Free inquiry is unnecessary to people convinced they have absolute truth on their side. It’s considered unfair or abusive to people presumed to require the suppression of contrary ideas in order to be ‘free’ to express their own. In this perverse and nonsensical view, freedom lies not in de-regulating speech but in re-regulating it, to protect a growing list of victim groups.

By now, successive generations of students have been taught to regard free speech as the enemy of equality and simple human decency.

Who may qualify as a victim – subordinate or even oppressed and, therefore, entitled to restrict other people’s liberties? On many campuses virtually anyone except a narrow category of white, heterosexual (or cisgender) Christian or Jewish men who aren’t obese, physically or mentally disabled and haven’t been sexually abused can claim membership in a disadvantaged group. In some circles, off campus, the opposite is true: virtually no one except white heterosexual Christians can lay claim to being victimised – by a ‘war’ on Christmas, secularism, gay marriage and the ‘homosexual agenda’, affirmative action’s ‘reverse discrimination’, and immigration, whether involving Mexicans, Muslims or others from whom members of a dwindling white majority aim to ‘take our country back’. Visit a progressive campus immediately before attending a Donald Trump rally or browse a right-wing Christian website and your head will be spun by polarised versions of reality and victimisation.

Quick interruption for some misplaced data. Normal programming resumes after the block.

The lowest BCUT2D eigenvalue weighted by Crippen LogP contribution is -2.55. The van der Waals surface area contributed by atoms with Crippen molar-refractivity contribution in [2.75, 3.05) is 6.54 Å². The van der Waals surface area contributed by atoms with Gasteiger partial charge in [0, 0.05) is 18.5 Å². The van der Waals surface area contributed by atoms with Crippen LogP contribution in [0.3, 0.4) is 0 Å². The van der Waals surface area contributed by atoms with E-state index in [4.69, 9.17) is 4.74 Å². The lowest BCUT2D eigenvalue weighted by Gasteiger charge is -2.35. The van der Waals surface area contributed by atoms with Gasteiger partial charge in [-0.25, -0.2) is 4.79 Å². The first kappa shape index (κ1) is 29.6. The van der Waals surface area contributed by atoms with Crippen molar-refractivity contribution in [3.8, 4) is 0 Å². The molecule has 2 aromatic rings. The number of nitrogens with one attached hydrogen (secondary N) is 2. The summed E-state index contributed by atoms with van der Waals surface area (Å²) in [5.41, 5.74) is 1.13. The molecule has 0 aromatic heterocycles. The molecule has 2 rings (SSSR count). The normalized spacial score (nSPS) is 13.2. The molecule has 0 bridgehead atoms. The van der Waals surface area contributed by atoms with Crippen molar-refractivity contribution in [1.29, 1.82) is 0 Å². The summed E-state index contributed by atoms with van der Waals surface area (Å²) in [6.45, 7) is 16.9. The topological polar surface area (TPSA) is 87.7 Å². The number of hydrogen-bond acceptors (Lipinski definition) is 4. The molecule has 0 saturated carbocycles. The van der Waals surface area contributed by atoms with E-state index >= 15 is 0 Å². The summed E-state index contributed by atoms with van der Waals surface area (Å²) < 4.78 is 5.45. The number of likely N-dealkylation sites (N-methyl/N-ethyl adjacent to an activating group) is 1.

Identity politics and the victimism it fuels are non-partisan, inter-generational phenomena. 

Who’s doing what to whom? That is the question posed by identity politics and our debased legal and political discourse. Framing ideological opponents as either victims or oppressors exacerbates the rigidity of identity groups and invites authoritarianism, right and left. By reflexively declaring yourself a victim, you doubt or diminish your own agency and encourage appeals by demagogues who confirm your angry sense of impotence and promise to take charge – to be strong where you are weak. That is one ominous lesson of the Trump campaign, an exemplary and often overlooked exercise in victimism and identity politics.

Some articles on the ‘oppressors’ as ‘victims’:

And what about ‘climate deniers’ who are ‘victims’ of, among other things, lawsuits by Michael Mann (who feels ‘victimized’ by climate deniers). Ha ha. It never ends.  Mann’s recent lecture on academic freedom is not to be missed, it made my irony meter explode.

The pernicious aspects of victimization are many, but of relevance here is that it is stifling freedom of speech and university scholarship. Further, victimization sanctions teach students that an easy way to gain political power is through identification with victimized groups and shouting down your opponents, rather than through accomplishments and arguments.

Freedom of speech

Which leads us to some fundamental reflections on freedom of speech, in context of universities and scholarship.

The Brookings Institution has published results from a survey of college students regarding freedom of speech.  Excerpts:

Does the First Amendment protect “hate speech”? 39% Yes, 44% No, 16% Don’t Know.